Before its multi-million dollar renovations, Richmond Raceway was basically a slab of concrete with a guard rail around it.
The old Richmond track was the site of Kyle Petty’s first Cup win. That wouldn’t have been possible if not for an intense battle between Dale Earnhardt and Darrell Waltrip that ended with three laps to go with contact in Turn 3 and a vicious multi-car wreck.
This is also the race where Earnhardt famously cleaned his own windshield while on the track.
GORDON vs WALLACE X 2 – Bristol Motor Speedway
Bristol Motor Speedway is synonymous with the names Earnhardt and Labonte.
But Jeff Gordon and Rusty Wallace have multiple Bristol entanglements in their history.
April 13, 1997
Their first run-in came on the final lap of the spring race, with Gordon giving Wallace the bump-and-run in Turn 3 and sneaking by for the win.
Aug. 24, 2002
This time it was under the lights.
With flames on his hood instead of a rainbow, Gordon gave Wallace the boot with three laps to go and went on to snap a 31-race winless streak.
THE INTIMIDATOR STRIKES BACK – Bristol Motor Speedway, Aug. 28, 1999
Earnhardt was up to it again.
Four years earlier, Bristol hosted the first round of The Intimidator vs the Ice Man, as Earnhardt wrecked Terry Labonte coming to the checkered flag. Labonte won and pulled an obliterated No. 5 Chevrolet into Victory Lane.
Earnhardt wasn’t having any of that this time.
The seven-time champion spun Labonte as they entered Turn 1 on final lap and slipped by to earn his 73rd Cup win.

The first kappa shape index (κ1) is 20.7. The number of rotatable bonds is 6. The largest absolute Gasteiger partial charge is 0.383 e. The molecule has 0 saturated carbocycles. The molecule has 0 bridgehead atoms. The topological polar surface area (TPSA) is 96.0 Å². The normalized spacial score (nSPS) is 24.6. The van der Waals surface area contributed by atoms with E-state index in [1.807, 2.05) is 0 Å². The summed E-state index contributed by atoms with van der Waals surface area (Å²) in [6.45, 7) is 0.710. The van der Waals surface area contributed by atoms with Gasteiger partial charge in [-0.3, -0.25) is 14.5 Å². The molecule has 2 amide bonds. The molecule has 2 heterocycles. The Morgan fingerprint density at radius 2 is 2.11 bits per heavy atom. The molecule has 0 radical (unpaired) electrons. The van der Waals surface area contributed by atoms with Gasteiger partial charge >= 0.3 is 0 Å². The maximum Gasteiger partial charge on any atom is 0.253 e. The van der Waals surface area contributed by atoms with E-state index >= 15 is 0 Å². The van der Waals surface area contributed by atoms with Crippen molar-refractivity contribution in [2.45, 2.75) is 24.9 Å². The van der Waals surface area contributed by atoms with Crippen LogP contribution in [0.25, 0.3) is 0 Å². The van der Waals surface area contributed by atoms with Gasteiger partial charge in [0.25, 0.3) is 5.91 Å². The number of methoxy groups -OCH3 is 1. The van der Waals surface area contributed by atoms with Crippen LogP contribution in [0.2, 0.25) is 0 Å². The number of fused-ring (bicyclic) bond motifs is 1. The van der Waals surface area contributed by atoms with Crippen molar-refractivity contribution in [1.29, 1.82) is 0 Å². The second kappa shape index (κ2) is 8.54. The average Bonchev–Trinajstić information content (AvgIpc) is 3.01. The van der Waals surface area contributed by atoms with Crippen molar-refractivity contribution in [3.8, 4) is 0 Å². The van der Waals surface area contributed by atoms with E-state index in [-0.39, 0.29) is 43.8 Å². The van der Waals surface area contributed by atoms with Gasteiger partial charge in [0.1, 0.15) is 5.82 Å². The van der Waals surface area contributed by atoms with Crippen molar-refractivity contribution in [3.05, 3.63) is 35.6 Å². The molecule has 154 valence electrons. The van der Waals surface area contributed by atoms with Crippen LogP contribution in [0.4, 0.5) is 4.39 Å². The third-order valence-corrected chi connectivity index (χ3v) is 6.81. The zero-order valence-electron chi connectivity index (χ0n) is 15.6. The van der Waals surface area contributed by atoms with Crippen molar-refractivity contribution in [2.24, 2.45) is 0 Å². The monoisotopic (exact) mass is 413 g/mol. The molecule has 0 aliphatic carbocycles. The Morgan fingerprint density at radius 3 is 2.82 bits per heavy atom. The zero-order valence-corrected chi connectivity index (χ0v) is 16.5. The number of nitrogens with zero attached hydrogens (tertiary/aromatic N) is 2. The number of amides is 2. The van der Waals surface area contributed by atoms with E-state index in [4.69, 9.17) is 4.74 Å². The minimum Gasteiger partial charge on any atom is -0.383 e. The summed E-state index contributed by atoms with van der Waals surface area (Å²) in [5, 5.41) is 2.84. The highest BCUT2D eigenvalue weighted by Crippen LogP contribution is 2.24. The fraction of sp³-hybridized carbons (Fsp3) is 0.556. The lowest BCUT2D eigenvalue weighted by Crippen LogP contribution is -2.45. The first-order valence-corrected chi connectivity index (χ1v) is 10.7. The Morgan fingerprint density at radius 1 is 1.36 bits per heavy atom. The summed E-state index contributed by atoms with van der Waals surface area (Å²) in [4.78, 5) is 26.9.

“I ran with (Alex Bowman) and (Kyle Larson) and (Austin Dillon) and somebody else, and … you would you have thought we were all racing to save our lives,” Busch said. “It was nuts. It was pretty crazy how hard those guys were running.”
Joey Logano wasn’t shocked that there were few cautions at Richmond.
“There’s race tracks that are just like that,” he said after his 14th-place finish. “A lot of times if you go to high-wear race tracks, tire wear, it kind of lends itself that way.
“There was a lot room to race and move around. People were trying to save their tires, they’re racing the race track more than they’re racing the other cars. That kind of makes it to where there are just long green-flag runs.
“There (also) are not as many, for lack of better word, junker cars out there that used to blow up or blow right front tires from overheating beads. Those cars aren’t out there anymore and that’s where a lot of your cautions used to be generated from, and then we would race hard because there was a caution and we were all bunched up. Just the nature of the beast these days. That’s not a bad thing.”
This is not to say that accidents don’t happen at short tracks. The Bristol race in April had 13 cautions and the August race had nine cautions — the highest totals at short tracks this year.
Still, the trend is noteworthy. Here is a look at average number of cautions for short track Cup races in recent years and how it has declined in recent years
2018 — 7.0 average cautions *
2017 — 9.6
2016 — 10.2
2015 — 11.2
2014 — 10.5
2013 — 11.0
2012 — 7.8
2011 — 11.3
2010 — 9.0
* Through five short track races (one remains this season). All other years are average over six short track races.
Change is coming. It just takes time.
That’s the message from Rob Kauffman, chairman of the Race Team Alliance.